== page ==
20050725, 17:45  #6  
Nov 2003
2^{2}×5×373 Posts 
Quote:
The routine should be as fast as possible AVERAGED over MANY different a,p pairs. Modulus is <= 2^311 a is uniformly distributed in [1, p1] 

20050726, 01:34  #7 
Jul 2004
43_{8} Posts 
Yes, I am interested. Now, for this post, I talk about the multiplicative inverse only. This is just a quick post. I haven't analyze deeply into this subject.
If a is in [1, p1], does that mean my code do not have to handle negative values of a? Can I write in assembly? I saw a code that does multiplicative inverse in Prime95 source factor32.asm. Extended Euclidean algorithm is my choice, I cannot think of a better option. I see that from your code above, you stop when rem==0. Why not stop one iteration earlier, when rem==1? Your code is trying to avoid division by doing repetitive subtraction. I feel that it may not help to speed up when it is coded in assembly. Branch misprediction can be very expensive, especially on Pentium 4. A single division instruction does not take too much time, 50 clocks according to Agner. Besides, it gives remainder at the same time. But a branch misprediction, I guess is more than 20 clocks. Just a small idea that pops out, what if we unroll the loop by two, so that we don't have to exchange between ps1 and ps2? Well, I haven't try myself this idea yet. 
20050726, 11:20  #8 
Aug 2003
Upstate NY, USA
2×163 Posts 
I hadn't thought about that, but had noticed with the same loop unroll you can get rid of the need for the "parity" variable by adding a conditional return in the middle.
In a bit I'm going to scribe this code as written above to my laptop to run some time trials and comapre against what I wrote from 2 years ago. 
20050726, 11:45  #9  
Nov 2003
1D24_{16} Posts 
Quote:
you may assume that a is positive. The repeated subtraction is MUCH faster than division. (1) Branch misprediction does not happen often with these short jumps (2) There is a high probability that the subtractions will occur. See Knuth. The partial quotient is 1 something like 40% of the time, and less than 5 about 80% of the time; division takes 37 clocks. The level to which I take the subtractions has been carefully studied and benchmarked. The last subtraction in the code gives a very marginal speed improvement. Unrolling might help. Strangely, A. Lenstra has a similar routine, but his uses a variant of Lehmer's binary method. The time for his and mine are almost exactly the same. I am considering some kind of hybrid/combination of the two methods; a binary approach that first computes p mod a, (to take advantage of the time when a is somewhat small relative to p), then combines binary shifts with partial subtractions. The binary method has a faster iteration time, but does more iterations. I strongly prefer C. I too could do it in assembler, but prefer to use assembler only for "small" leaf routines. Of course, if someone can double the speed (unlikely) by using assembler, I would be quite grateful.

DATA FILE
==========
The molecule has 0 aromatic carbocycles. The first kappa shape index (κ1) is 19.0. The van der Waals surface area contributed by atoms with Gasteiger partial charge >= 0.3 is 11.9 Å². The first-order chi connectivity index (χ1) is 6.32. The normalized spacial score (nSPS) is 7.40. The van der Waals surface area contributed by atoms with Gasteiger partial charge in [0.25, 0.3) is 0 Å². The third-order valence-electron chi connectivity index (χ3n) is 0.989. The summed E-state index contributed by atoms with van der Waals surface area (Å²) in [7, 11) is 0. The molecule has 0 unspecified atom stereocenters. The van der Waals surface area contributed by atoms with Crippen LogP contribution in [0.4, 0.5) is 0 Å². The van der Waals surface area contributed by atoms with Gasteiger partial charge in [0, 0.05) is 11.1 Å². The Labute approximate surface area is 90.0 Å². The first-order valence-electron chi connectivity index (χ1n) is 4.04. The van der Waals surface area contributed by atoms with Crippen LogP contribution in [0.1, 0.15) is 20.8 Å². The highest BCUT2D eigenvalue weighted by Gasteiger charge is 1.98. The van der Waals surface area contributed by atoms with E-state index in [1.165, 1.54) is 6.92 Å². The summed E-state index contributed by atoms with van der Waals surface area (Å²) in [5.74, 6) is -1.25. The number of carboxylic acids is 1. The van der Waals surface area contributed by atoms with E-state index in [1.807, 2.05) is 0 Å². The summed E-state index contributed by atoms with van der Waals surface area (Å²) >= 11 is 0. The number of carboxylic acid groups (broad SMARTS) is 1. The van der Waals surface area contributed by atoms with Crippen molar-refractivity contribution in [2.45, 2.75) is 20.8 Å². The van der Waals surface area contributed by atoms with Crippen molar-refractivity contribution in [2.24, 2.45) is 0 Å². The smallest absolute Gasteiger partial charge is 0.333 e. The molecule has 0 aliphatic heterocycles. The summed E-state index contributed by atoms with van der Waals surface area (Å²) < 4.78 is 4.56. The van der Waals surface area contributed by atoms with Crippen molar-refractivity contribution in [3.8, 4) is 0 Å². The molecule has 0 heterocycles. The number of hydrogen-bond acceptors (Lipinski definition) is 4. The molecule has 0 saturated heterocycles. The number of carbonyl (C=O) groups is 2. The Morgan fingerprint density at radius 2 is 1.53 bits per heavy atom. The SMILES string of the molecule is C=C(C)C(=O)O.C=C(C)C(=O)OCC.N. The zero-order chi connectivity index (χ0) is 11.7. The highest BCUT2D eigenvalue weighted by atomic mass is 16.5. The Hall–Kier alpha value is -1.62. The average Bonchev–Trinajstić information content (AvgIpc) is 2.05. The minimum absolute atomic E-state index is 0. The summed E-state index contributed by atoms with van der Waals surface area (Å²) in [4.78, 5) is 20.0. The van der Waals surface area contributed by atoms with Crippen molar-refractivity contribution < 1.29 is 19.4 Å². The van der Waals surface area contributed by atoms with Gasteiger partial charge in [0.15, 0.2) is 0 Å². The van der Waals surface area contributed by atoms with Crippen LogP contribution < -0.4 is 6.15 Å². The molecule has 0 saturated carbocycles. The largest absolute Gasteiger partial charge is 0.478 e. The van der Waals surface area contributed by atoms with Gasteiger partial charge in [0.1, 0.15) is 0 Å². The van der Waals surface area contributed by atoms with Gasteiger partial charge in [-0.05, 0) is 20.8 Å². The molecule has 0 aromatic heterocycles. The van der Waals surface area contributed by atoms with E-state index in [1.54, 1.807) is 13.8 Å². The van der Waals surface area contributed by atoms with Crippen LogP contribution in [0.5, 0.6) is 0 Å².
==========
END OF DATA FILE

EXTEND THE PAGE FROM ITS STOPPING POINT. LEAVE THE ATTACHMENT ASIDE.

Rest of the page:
20050726, 12:07  #10 
Jul 2004
5×7 Posts 
Algorithm wise, I can't help much. This is the only algorithm I know.
I can do it in assembler, that's the only thing I can help now. I did my first attempt, using Pentium III, timing using RDTSC. The timing below shows how many CPU cycles taken to do one inverse, on average. p=65521, averaging a from [1,65520]. Result = 405 clocks/inverse p=2^311, averaging a from [1,1 million]. Result = 510 clocks/inverse This is without repeated subtraction. I try with repeated subtraction now. 
20050726, 13:14  #11 
Aug 2003
Upstate NY, USA
2·163 Posts 
Does 70 cycles per exponent sound right? It seems a tad low to me, but that's what I get for an average when I run p=2^311 and a=1 to 1M writing just the inverses to a file.
It says it can do a=1 to 10M in less than 12 seconds on my 1.8GHz machine if I don't do any file or screen output, but I can't believe that (2.5 cycles per?) Here is the following list of times for p=2^311, with your main loop unrolled which costs a comparison, but allows for a nicer ps1,ps2 relation as a VS.net console project: No sort of confirmation  a=1 to 10M  12 seconds Inverses only to a file  a=1 to 1M  36 seconds "The inverse of a modulus modulus is inverse" to file  a=1 to 500K  53 seconds Inverses only to the screen  a=1 to 100K  27 seconds "The inverse of a modulus modulus is inverse" to screen  a=1 to 50K  68 seconds All changes I made to remove the subtraction, etc. yielded a less than 1 second difference. Sorry I couldn't help more.